The intent of this research was to discover what, if any, disconnect exists between community college students' library perceptions and technology use. The researcher studied how students at a very-large southwestern community college are using the physical and virtual college library, and their overall technology and library technology use. The research addressed the following six research questions: (a) What are the technology profiles (defined as technology ownership, use, skill, and adoption status) of students at a very-large size southwestern community college? (b) What are the library profiles (defined as library use, skill, awareness, and emerging technology receptivity) of students at a mid-size southwestern community college? (c) How do the library and technology profiles of students of disparate demographic factors such as age, digital status, gender, and academic status differ? (d) How can student receptiveness to and awareness of emerging technology library services be characterized? (e) How do students of disparate library and technology profiles compare in their awareness of, assessment of, and receptivity to traditional emerging technology-based library services? (f) What is the relationship between student use and awareness of library services and self-perception of technological competency, and receptivity to emerging technologies? The data collection instrument consisted of a survey containing a mixture of multiple choice, Likert scale questions and open-ended questions. The researcher used a combination of data analysis software and Heuristic Coding. In general, students at this institution use the library on a regular basis, with second year students using it more than first year students. The majority of them own a computer, having high-speed Internet connection at home. Most identified with the statement that they adopt new technologies about the same as others. They use technology daily, mostly in the form of text messaging and social networking applications. The primary technologies used in their courses are library related. The results of this study may provide libraries and institutions information as to where additional instruction is needed to better assist students in their research needs and what technologies need to be promoted to better equip students in their pursuit of higher education, and ultimately in the workforce.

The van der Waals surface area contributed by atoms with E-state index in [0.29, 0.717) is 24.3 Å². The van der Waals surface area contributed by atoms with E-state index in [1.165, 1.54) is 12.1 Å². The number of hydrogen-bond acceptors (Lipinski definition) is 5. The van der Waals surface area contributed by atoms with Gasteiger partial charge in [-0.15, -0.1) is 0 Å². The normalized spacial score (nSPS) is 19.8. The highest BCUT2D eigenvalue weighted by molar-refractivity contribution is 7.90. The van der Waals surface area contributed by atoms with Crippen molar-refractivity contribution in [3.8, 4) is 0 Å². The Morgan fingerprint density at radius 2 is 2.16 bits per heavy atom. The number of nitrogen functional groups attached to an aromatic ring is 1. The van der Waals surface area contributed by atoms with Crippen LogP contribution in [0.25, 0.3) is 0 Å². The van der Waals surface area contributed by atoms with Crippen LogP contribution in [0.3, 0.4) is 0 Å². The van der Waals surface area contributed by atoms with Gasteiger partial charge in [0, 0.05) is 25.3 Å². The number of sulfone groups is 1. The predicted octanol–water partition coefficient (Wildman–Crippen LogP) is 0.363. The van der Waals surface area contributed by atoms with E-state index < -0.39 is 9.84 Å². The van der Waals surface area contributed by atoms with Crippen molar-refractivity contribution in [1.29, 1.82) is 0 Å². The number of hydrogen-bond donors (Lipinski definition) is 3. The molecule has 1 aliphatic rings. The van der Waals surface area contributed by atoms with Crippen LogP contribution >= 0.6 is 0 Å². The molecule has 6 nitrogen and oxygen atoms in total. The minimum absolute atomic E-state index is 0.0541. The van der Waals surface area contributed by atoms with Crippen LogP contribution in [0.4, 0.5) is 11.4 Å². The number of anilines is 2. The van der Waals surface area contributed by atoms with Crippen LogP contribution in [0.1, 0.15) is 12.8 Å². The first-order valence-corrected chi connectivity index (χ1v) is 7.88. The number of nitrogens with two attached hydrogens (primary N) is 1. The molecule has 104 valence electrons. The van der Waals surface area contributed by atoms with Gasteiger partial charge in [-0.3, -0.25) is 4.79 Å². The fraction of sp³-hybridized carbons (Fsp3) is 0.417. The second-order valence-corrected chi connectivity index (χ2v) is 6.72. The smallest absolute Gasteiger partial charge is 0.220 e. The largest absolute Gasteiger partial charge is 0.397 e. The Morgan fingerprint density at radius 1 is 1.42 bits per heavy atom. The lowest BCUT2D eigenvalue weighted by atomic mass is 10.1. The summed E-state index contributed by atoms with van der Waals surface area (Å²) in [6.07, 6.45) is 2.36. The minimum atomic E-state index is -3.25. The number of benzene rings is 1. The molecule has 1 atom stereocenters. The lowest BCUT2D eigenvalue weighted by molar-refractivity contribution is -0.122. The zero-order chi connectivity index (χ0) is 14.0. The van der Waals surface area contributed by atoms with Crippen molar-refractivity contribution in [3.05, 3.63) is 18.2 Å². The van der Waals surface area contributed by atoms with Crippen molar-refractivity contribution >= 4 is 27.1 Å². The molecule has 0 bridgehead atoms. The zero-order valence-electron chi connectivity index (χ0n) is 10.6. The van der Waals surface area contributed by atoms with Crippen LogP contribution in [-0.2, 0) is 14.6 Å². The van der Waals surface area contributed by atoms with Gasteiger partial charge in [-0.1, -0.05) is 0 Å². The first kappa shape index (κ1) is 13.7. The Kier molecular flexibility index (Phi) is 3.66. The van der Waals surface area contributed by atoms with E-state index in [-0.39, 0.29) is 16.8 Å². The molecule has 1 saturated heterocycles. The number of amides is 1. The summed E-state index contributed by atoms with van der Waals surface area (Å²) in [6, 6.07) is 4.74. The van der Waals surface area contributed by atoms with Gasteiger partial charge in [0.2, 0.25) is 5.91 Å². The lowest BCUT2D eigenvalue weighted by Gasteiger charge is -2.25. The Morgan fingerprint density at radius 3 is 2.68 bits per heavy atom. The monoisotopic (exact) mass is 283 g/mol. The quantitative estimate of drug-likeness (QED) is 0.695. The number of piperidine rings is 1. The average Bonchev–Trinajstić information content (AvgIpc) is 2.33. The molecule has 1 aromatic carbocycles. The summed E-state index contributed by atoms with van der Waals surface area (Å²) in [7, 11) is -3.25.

Library of Congress Subject Headings
Library science; Education -- Higher; Information science; Community colleges; Dissertations (EdD) -- Educational technology and leadership; Community college libraries
Date of Award
Graduate School of Education and Psychology
Stanley, Theresa C., "Leading edge technologies in a community college library setting: identifying disconnects of academic libraries and their users" (2010). Theses and Dissertations. 68.